Collaboration is regulated by the whiteboard policy: you can bounce ideas about a homework with other students, but when it comes to typing it down for submission, you are on your own — no notes, files, snapshots, etc. Morever, you must wait at least 4 hours before writing down the solution.


It is my goal to make this course successful, stimulating and enjoyable. If at any time you feel that the course is not meeting your expectations or you want to provide feedback on how the course is progressing for you, please contact me. If you would like to provide anonymous comments, please use the feedback form on the course home page or slide a note under my door. Comments of general interest will be answered on the course discussion board.


Course Objectives

This course seeks to develop students who:
  1. demonstrate a high level of proficiency with logic fundamentals
  2. are familiar with algorithmic uses of computational logic
  3. are experienced with a declarative programming paradigm
  4. approach problems logically and create innovative solutions relying on proven techniques
  5. have foundational knowledge and an attitude of career-long learning to remain current as technologies evolve
  6. communicate orally and in writing in effective and appropriate ways within the discipline

Learning Outcomes

Upon successful completion of this course, students will:
  1. know and appreciate advanced concepts in logic. Namely, students will
    1. have a deep understanding of propositional and predicate logic, be familiar with the distinction between intuitionistic and classical logic, and have had exposure to some advanced logics
    2. correctly use a natural deduction or sequent calculus presentation in appropriate situations
    3. be familiar with fundamental properties such as soundness, completeness and consistency, as well as with cut-elimination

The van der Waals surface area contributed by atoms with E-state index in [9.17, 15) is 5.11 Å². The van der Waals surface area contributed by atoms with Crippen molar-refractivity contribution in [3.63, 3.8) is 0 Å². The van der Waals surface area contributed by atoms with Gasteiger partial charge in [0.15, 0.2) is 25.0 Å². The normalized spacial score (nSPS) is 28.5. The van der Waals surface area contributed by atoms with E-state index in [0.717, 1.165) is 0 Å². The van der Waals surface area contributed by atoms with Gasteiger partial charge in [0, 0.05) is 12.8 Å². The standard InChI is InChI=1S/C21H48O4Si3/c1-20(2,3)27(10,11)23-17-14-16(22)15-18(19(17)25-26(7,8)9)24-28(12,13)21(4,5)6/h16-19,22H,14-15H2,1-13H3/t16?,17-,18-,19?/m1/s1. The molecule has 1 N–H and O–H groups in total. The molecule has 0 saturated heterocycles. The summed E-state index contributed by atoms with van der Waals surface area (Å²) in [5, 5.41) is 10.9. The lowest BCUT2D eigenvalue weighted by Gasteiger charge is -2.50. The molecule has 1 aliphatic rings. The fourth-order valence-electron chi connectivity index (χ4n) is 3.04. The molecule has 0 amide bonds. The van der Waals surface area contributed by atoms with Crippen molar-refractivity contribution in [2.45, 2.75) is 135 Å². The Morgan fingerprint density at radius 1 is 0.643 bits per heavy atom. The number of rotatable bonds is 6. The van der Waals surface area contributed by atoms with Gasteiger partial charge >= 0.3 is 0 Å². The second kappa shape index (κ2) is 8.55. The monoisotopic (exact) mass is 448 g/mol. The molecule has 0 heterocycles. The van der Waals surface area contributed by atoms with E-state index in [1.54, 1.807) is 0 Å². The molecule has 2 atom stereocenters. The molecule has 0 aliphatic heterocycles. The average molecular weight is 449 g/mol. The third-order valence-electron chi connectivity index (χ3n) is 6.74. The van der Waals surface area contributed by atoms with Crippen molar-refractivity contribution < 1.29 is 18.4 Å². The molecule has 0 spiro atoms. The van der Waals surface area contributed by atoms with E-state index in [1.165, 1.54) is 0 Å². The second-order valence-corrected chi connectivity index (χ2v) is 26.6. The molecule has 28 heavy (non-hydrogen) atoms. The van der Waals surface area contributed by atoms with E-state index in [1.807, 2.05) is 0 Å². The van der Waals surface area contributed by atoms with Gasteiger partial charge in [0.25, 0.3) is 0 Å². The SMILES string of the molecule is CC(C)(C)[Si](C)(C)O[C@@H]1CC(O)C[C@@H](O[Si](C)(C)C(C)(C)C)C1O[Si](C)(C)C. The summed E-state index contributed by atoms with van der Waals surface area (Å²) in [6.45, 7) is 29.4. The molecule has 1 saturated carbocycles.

4. be able to use structural induction to prove elementary properties of logical systems
  2. have a clear understanding of the logical mechanisms underlying several forms of computation. Namely, they will
    1. be acquainted with the proofs-as-programs correspondence
    2. be familiar with the formulas-as-programs paradigm and computation as proof search
    3. understand the concept of abstract logic programming language and uniform proof
    4. distinguish backward-chaining and forward-chaining modes of computation
    5. extract algorithms from constructive proofs, for example a compiler from a proof of soundness
  3. be able to write programs in a variety of styles within the logic programming paradigm. Specifically, they will
    1. be familiar with the fundamental algorithms of top-down logic programming including resolution and unification
    2. be able to write medium-sized programs in Prolog and related languages
    3. understand the principles and applications of bottom-up logic programming as found in Datalog
    4. have had exposure to elementary forms of rewriting logic as found in forward-chaining linear logic programming
  4. are able to think abstractly and to combine methods to solve a problem. Namely, they will be able to
    1. apply abstractions to solve problems
    2. develop a systematic analysis method for solving problems
    3. logically break down a problem into logical components
  5. have the ability to use learned concepts to remain current in their field. Specifically, they will be able to
    1. reformat information from one way to another
    2. recognize how to apply the fundamentals learned to new or emerging technologies
  6. be able to communicate clearly and effectively ideas, concepts and intentions within the field of computational logic, namely
    1. be able to describe technical constructs (concepts) clearly, so as to be readily understood by their peers
    2. be able to give an individual presentation on a technical subject to audience of peers within the discipline of computational logic
    3. form a cogent, logical argument asserting and reiterating all technical concepts that lie within the bounds of the taught curriculum or their research within that curriculum

Schedule of Classes

At a glance ...

Bird-eye view

This part of the course provides the basic vocabulary to talk and reason about logic.
Proofs as programs
In this part, we briefly make a connection between natural deduction proofs and functional programming.
Proof search
This part of the course sets the foundations of efficient search for derivations, both for theorem proving and for using logic as a programming device.
Forward chaining
This part of the course explores a different approach to using logic to do computation, an approach that is particularly amenable to parallel and concurrent computation.
Backward chaining
This part of the course explores one way of using logic for computation, both by exploring its theoretical foundations, using an actual language that follows this paradigm, and implementing such a language.
Advanced topics
The end of the course will be dedicated to whatever topic ticks our imagination.

2015 Iliano Cervesato